Probably the most important challenge will be one that gets even harder as the information technology gets better: balancing the technology with the humanity of medicine. We must train our future doctors – who will not know anything other than a digital environment – to concentrate on the real patient, not the digital incarnation of the patient, which Abraham Verghese calls the “iPatient”. With all of the data in the computer, this is easy to forget. But, as I wrote in The Digital Doctor, even when that wonderful day arrives when we have finally coaxed the machines into doing all the things we want them to do and none of the things we don’t, we will still be left with one human being seeking help at a time of great need and overwhelming anxiety. The relationship between a doctor and a patient does not feel transactional now, and I don’t think it will then. Rather, it will remain vital, scary, ethically charged, and deeply human.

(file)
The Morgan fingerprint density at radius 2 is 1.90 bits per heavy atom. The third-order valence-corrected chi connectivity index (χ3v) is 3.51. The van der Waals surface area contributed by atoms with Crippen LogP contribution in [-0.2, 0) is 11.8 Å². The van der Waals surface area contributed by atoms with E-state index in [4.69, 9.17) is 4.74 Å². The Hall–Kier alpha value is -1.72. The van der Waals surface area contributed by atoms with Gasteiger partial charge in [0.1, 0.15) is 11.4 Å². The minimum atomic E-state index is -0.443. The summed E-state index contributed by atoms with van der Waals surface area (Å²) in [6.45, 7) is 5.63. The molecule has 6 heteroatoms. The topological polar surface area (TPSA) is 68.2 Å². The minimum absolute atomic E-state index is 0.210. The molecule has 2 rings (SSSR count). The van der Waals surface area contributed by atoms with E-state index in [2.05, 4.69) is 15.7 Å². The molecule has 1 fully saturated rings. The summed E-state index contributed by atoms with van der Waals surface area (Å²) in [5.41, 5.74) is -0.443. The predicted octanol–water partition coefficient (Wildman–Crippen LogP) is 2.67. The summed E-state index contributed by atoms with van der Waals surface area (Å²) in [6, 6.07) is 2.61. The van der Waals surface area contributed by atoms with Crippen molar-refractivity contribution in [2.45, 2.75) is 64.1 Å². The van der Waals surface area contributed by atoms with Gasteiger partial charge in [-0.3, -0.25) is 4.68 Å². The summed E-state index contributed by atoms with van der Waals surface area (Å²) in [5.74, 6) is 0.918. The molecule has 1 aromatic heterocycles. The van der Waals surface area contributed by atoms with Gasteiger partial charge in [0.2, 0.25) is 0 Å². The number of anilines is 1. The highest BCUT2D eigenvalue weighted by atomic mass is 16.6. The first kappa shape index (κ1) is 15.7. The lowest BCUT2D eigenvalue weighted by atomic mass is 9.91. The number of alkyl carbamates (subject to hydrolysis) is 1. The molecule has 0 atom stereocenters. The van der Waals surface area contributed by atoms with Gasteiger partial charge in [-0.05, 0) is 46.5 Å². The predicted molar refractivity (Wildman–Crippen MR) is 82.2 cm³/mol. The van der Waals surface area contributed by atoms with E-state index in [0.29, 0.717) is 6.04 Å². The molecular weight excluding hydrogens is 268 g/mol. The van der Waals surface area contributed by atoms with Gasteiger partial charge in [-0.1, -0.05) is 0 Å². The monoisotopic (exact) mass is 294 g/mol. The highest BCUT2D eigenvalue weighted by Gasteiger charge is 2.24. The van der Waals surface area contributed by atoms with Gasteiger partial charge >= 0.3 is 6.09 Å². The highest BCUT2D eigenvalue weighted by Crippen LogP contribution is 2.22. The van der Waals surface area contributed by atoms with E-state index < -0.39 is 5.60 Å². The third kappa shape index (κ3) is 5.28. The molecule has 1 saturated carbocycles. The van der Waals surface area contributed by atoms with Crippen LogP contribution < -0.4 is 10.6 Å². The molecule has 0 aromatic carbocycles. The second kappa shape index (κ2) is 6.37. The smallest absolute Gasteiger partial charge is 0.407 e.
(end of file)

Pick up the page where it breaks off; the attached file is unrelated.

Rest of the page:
It will take great discipline and all the professionalism we can muster to remember, in a healthcare world now bathed in digital data, that we are taking care of human beings. The iPatient can be useful as a way of representing a set of facts and problems, and big data can help us analyze them and better appreciate our choices. But ultimately, only the real patient counts, and only the real patient is worthy of our full attention.

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Bob Wachter, digital medicine expertIn his TEDMED 2015 talk, renowned UCSF internist, author and patient advocate Robert M. Wachter shares his struggle to balance patient empowerment with patient safety in our digital age.